Artest won't confirm, deny if he's talked about retiring

Sacramento Kings forward Ron Artest told multiple teammates this week that he wants to retire at season's end to spend more time with his family, according to club sources.

Reached via e-mail on Saturday, Artest wouldn't confirm or deny making such declarations, telling ESPN.com: "We can talk about it after [the] playoffs."

Artest totaled 24 points and nine rebounds in Sunday's home victory over Phoenix but declined to speak with reporters at Arco Arena before or after the game. The Kings' 107-100 triumph avenged Thursday's loss in Phoenix, which was the third game Artest has missed since being arrested at his Sacramento-area home March 5 after a domestic dispute with his wife.

After news of Artest's retirement musings spread, Kings forward Corliss Williamson confirmed to The Sacramento Bee that Artest sent text messages to several teammates about retiring when this season is over. The possibility of the eight-year veteran walking away from the Kings after the season to focus on family life was also raised over the weekend at hiphopgame.com, where Artest has been posting journal entries this season.

But it should be noted that this isn't the first time he's brought up retirement. Before and after his 73-game suspension with Indiana during the 2004-05 season, Artest suggested numerous times publicly that he could be content without the NBA in his life.

Few league observers believed him then and similar skepticism -- inside and outside the Kings' organization -- is bound to greet his latest sentiments, even though Artest clearly has much to consider off the floor.

Artest pleaded not guilty on Thursday to four misdemeanor charges stemming from this month's domestic dispute, which follows a January incident in which Placer County officials seized a dog from his home. The Bee reported Sunday night on its Web site that Artest will be in New York on Monday to meet with league officials regarding the misdemeanor charges against him.

The Bee also reported that Artest met with Kings president Geoff Petrie after the game to discuss the retirement talk.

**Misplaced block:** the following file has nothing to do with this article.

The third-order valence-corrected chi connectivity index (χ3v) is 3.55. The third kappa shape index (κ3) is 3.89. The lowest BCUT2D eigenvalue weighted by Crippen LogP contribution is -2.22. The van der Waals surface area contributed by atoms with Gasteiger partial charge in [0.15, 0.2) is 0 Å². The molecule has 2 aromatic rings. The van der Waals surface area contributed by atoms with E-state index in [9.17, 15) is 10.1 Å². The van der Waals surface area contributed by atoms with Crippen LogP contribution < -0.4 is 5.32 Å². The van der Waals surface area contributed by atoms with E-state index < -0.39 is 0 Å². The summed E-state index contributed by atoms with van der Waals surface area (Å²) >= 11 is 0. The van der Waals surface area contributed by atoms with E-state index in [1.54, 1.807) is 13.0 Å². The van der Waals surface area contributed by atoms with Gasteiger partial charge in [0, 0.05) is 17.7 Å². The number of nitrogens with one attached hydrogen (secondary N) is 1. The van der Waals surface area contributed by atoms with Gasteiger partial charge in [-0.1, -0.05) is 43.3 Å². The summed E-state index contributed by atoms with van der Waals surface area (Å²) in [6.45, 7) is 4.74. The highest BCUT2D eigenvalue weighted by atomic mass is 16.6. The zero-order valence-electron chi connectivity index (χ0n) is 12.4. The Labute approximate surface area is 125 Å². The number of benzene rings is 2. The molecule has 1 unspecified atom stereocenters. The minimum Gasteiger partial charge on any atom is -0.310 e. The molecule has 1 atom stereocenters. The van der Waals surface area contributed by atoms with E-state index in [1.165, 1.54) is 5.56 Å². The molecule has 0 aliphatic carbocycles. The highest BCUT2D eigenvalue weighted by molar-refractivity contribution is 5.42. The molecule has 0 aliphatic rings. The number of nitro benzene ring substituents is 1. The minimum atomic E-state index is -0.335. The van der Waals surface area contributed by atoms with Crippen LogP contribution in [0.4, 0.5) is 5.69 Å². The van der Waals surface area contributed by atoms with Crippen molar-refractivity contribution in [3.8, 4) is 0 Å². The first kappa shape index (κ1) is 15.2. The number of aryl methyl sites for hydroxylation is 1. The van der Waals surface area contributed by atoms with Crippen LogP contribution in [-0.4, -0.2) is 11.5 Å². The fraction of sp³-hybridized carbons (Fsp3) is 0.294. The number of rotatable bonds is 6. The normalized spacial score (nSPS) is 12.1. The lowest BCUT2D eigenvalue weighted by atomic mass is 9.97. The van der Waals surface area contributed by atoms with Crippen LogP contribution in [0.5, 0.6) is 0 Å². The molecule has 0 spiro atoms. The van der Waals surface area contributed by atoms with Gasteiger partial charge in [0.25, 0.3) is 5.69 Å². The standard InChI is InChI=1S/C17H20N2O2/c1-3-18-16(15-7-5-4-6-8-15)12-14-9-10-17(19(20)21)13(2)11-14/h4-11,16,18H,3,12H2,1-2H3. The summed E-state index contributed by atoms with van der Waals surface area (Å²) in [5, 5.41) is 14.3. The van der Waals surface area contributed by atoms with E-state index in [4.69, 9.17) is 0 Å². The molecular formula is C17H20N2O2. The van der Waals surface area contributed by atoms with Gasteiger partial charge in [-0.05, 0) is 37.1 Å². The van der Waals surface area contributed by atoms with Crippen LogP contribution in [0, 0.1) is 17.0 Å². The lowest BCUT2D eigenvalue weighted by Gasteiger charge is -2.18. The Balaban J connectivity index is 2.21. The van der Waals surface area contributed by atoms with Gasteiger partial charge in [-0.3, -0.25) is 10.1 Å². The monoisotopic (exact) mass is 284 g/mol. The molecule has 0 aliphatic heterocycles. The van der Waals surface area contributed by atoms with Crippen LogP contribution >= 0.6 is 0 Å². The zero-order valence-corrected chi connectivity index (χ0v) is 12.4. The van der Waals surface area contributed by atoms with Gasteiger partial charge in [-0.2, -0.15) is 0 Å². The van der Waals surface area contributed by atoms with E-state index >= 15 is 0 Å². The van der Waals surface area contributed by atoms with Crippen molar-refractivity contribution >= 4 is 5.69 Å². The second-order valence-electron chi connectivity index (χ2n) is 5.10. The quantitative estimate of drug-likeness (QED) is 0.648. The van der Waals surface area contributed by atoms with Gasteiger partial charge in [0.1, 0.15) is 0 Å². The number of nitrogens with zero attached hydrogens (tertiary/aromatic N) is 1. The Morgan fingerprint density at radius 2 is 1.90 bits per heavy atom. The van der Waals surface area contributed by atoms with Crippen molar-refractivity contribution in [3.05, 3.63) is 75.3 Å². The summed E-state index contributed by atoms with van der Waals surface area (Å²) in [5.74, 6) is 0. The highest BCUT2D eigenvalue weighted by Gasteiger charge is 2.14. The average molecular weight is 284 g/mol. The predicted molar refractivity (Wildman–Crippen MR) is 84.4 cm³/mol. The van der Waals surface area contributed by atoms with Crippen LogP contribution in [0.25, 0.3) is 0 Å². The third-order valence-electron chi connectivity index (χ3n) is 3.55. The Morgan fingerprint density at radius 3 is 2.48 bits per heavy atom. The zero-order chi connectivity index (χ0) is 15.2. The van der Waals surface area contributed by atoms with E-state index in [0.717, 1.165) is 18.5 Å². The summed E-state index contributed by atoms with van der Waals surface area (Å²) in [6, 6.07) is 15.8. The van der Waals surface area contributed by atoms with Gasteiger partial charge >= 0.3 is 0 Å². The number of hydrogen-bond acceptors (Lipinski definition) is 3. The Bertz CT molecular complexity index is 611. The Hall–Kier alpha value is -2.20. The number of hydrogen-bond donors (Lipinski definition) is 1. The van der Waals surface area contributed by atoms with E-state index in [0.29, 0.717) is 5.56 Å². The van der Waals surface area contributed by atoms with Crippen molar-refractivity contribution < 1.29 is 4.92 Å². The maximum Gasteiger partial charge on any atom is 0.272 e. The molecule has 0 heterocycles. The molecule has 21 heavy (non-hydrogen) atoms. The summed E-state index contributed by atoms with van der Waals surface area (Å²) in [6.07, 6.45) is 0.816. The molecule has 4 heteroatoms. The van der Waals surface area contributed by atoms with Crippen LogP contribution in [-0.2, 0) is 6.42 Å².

"He's under a lot of scrutiny and at a point, really, in his own career where he needs to be a better keeper of his own soul in some ways," Petrie told the newspaper. "We'll assess in the context of the whole season where we go [with Artest from here]. But again, it's sort of Ron being Ron."

The 27-year-old has two seasons left on his contract after this one, both at a salary of $7.4 million. Artest has the option to terminate the contract after next season and enter the free-agent market in July 2008.

Artest was widely hailed as a savior in Sacramento last season after the Kings acquired him from the Pacers in a late January trade for Peja Stojakovic. The Kings were 17-24 when they made the trade and wound up rallying into the postseason, extending San Antonio to six games in the first round and stretching their run under co-owners Joe and Gavin Maloof to eight straight seasons in the playoffs.

During the offseason, both Maloofs openly described Artest as the new face of the franchise, expressing hope that the enigmatic swingman would finish his career with the Kings.

This season, though, has been turmoil-ridden from the start, with ongoing reports of locker-room strife, and first-year coach Eric Musselman struggling to assert his authority over the Kings. Artest and point guard Mike Bibby both were made available before the league's Feb. 22 trade deadline, leading to speculation that the Kings will be looking to jettison both -- as well as Musselman -- this offseason.

In an interview with ESPN.com in November 2004, just one week before the melee at The Palace of Auburn Hills that led to the longest suspension in NBA history, Artest raised and then shot down the idea of early retirement in the same conversation.

"If I think I want to retire, it doesn't make me crazy," Artest said at the time. "What's so crazy about being home with your family? I don't see anything so crazy about that. If people think that's crazy, maybe they don't know what it's like to be with their family. Family is more important than money."

But then he added: "I really -- before I retire -- I want to win a championship. I want to reach at least one of the things Michael Jordan reached."

After entering his not guilty plea last week, Artest was ordered by a Placer County Superior Court judge to stay at least 100 yards away from wife, Kimsha, and their three children until further notice. Artest is allowed to communicate with his family by telephone, e-mail and letter, with another court hearing scheduled for April 5.

He was arrested March 5 at the family's estate in Loomis, Calif., some 25 miles northeast of Sacramento. Artest is accused of grabbing, pushing and slapping his wife. He pleaded not guilty to the misdemeanor charges of battery and corporal injury to a spouse, false imprisonment and dissuading a witness from reporting a crime.

Artest has since apologized to his family and his teammates at a news conference. He's played in seven games since the incident, averaging 18.7 points and 6.0 rebounds, but the Kings are 1-6 in those games.

Marc Stein is the senior NBA writer for ESPN.com. To e-mail him, click here. Information from The Associated Press was used in this report.